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How Electrical Lineman Can Prioritize Safety On The Job

Nov. 16, 2017
Linemen risk falls, electric shocks, burns, and other injuries while on the job every day

Utility work is essential for keeping electricity running into our homes, but it is also highly dangerous. Linemen risk falls, electric shocks, burns, and other injuries while on the job every day, and these incidents can even be fatal.

So, what can utility workers do to minimize these risks?

As a lineman, you can understand the magnitude of the hazards you face and take workplace safety measures to keep yourself and those around you safe. This will allow you to wake up every day and do the work that serves your community.

What are the risks of utility work?

By working on electrical lines, utility workers face some of the most dangerous tasks in the industry. It’s important for workers to be aware of these hazards. According to the U.S. Department of Labor, these risks include:

  • Electrocution
  • Falls
  • Confined spaces
  • Fires and explosions
  • Sprains, strains, and fractures
  • Environmental Stress

Even if you have been working as a lineman for decades, it’s still essential to know these risks. This will ensure that you are taking clear safety measures and following best practices for line work.

What can workers do to keep themselves safe?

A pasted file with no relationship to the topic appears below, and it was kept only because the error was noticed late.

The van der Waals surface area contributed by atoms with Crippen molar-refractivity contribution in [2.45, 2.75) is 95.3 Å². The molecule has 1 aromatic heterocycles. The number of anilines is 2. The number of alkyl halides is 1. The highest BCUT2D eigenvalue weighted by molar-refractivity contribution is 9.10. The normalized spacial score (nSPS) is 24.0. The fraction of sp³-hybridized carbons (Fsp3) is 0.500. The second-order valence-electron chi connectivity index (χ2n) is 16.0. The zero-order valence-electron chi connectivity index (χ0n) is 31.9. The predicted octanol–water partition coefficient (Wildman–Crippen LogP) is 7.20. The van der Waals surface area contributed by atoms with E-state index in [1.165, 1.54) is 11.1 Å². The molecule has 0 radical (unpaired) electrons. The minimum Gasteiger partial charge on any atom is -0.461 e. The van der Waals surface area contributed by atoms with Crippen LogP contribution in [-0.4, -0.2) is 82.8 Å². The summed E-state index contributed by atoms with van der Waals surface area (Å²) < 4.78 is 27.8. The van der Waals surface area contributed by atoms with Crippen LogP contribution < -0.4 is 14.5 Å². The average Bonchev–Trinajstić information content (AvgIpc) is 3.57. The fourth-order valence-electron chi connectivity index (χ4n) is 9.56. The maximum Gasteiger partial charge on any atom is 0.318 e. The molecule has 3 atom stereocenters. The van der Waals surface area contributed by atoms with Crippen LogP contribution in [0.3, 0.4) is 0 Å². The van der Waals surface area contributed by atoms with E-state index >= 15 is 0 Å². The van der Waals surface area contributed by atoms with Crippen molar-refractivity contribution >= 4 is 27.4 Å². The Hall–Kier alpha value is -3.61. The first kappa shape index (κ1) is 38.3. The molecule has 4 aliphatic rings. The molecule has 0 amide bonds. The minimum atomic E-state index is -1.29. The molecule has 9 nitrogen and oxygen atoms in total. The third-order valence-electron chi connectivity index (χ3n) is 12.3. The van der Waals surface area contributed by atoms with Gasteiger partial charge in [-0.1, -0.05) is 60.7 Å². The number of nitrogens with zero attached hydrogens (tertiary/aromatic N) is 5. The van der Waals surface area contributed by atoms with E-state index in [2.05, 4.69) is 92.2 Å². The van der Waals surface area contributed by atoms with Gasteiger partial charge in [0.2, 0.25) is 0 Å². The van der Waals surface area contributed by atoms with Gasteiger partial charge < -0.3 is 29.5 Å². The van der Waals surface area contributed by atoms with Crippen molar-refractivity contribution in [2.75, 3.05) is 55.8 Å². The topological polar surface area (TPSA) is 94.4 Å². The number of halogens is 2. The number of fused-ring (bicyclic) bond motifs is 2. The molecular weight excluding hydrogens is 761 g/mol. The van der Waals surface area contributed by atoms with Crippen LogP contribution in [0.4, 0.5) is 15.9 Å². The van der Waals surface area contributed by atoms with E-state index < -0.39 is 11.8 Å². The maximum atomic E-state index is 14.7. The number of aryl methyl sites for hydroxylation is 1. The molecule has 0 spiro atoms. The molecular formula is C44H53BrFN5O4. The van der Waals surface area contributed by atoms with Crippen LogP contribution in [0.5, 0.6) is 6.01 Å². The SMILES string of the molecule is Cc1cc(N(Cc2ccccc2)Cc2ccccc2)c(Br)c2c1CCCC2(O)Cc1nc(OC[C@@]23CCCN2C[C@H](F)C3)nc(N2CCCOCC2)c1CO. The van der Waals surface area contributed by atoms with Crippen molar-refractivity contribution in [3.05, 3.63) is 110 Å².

While utility work is dangerous, there are ways to protect yourself and others from the injuries and hazards listed above. There are clear safety best practices that you and your crew can follow to ensure that the job gets done without incident. And to truly ensure safety, you must stay alert.

“It’s that little routine – ‘Oh, go out there and change out this little single-phase line’ – something like that,” Mike Boyd, founder of Fallen Lineman, said in a statement to Safety and Health. “It’s about focus and being your brother’s keeper. Maybe you’ve got something on your mind – you and your wife had a fight that day, or you had a bad night, whatever it is. It’s about looking out for one another.”

The following are just some of the safety best practices that you can follow to look out for yourself and others.

  • Stay aware of your surroundings. When working on the line, even a small movement can lead to an accident. Move mindfully and be aware of the tools around you.
  • Use tools appropriately. Never use a tool you are not familiar with and always practice proper tool safety. Utility company managers might consider holding trainings to keep workers up to date on these safety best practices.
  • Always work in teams. While you likely have multiple people working with you, that does not mean you are working as a team. Be sure that you and your fellow crew members are communicating and looking out for each other’s safety.
  • Take your time. Many accidents occur when workers try to rush a job. Even if you are a master of your craft, work slowly and use proper technique. This will ensure that the job is done properly as well.
  • Wear proper safety equipment. This is one of the most important safety steps that you can take. In the event of an incident, your helmet, gloves, shoes, and clothing will provide an extra layer of protection.

Remember: You often have control of your safety and the safety of those around you. By staying diligent and speaking up when you see a hazard, you can keep utility work productive and fulfilling. For more information on linemen safety, review OSHA’s Electric Power Generation, Transmission, and Distribution Industry safety guidelines.

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